Family support can be very helpful to patients undergoing SUBOXONE (buprenorphine) treatment. It helps if the family members understand how dependence is a chronic disease that requires ongoing care. It also helps if the family gets to know a little about how treatment with SUBOXONE works, and how it should be stored at home to keep it safe. Family life might have to change to allow time and effort for the patient to become healthy again. As is often the case, family members themselves can benefit strongly from therapy as well. The following are frequently asked questions we hear from family members about loved ones starting SUBOXONE treatment.
Opioids are synthetic and natural drugs that are related to the drugs found in opium. Some of these drugs include addictive narcotics such as heroin. There are many prescription pain medications that are classified as opioids as well, such as codeine, morphine, and oxycontin. Common medication-assisted treatments (MATs) such as methadone and buprenorphine medications are also considered opioids.
Opioids such as methadone and buprenorphine should not be viewed as “just substitutions” for your loved one’s current addictive substance. These medications are used to treat opioid dependence because they have been proven (since 1965) to help patients remain healthier as they transition from a harmful substance to one that will help them with stabilization and recovery. Medication-assisted treatments also prevent patients from getting into legal trouble and reduces their risk of developing diseases and infections that usually occur when needles are shared.
Opioid dependence is essentially described as the need to have the opioid receptors in the brain occupied by an opioid. Based on your loved one’s psychological and health evaluation during your first appointment with us, we will tailor a specific dose of SUBOXONE to fill such receptors at the right rate. The correct dosage of SUBOXONE will allow the patient to feel and act normally throughout the course of treatment.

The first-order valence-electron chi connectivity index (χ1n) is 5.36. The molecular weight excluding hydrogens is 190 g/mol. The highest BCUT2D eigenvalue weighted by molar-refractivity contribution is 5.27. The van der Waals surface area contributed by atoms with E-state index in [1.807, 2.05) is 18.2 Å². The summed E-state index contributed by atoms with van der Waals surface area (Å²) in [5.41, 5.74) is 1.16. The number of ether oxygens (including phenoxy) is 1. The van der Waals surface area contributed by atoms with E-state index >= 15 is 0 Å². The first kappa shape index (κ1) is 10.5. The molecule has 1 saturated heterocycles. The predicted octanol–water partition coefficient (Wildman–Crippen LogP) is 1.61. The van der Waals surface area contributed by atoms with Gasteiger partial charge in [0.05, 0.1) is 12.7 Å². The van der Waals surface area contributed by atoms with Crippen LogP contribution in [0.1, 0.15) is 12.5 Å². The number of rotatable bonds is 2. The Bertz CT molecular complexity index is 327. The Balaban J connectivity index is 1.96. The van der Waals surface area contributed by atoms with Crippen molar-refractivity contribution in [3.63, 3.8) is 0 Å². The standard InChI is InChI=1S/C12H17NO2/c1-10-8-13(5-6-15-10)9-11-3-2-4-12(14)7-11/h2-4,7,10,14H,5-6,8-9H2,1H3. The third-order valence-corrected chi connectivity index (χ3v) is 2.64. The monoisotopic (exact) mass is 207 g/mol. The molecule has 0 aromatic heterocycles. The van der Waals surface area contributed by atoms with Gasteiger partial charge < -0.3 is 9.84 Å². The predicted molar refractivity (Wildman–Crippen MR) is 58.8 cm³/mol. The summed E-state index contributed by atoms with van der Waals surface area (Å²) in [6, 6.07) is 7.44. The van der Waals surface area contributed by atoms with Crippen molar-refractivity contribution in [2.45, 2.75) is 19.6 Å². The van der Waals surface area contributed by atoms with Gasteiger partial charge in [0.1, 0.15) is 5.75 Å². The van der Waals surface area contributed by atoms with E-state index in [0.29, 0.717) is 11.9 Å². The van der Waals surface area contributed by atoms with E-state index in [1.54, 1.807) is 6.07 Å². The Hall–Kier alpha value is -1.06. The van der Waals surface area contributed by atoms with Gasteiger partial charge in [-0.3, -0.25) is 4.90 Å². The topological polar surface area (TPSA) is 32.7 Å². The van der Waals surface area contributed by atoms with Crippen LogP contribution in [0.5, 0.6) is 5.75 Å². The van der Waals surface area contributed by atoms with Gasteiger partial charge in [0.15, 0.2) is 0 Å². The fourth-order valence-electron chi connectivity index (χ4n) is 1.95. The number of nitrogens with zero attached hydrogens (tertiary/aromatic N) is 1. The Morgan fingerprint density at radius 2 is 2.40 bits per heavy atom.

Because every opioid can have either a stimulating or sedating effect—especially during the first few weeks of treatment—the dosage we initially give a patient may be adjusted until they begin feeling better. Sometimes, it may take a few weeks to find the correct dosage amount, simply because how the patient reacts to treatment could also depend on their tolerance and metabolism. For that reason, we often ask family members to help the patient keep track of any symptoms that occur during the first few weeks on SUBOXONE. The physician will be able to use all of this information to adjust the SUBOXONE dose accordingly and recommend the best time of day the medication should be taken.
Once the right dose is found, it is important that the patient takes it at the same time every day, so their body can maintain consistent medication levels to avoid experiencing withdrawal symptoms.
Even though medication-assisted treatments for opioid dependence works very effectively, it is not a cure. This means that patients receiving SUBOXONE treatment will continue to need SUBOXONE doses, with regular monitoring by their physician. The best way to help and support the patient is to encourage routine medical care, not to skip SUBOXONE doses, and—most importantly—actively participate in regular counseling sessions or support groups.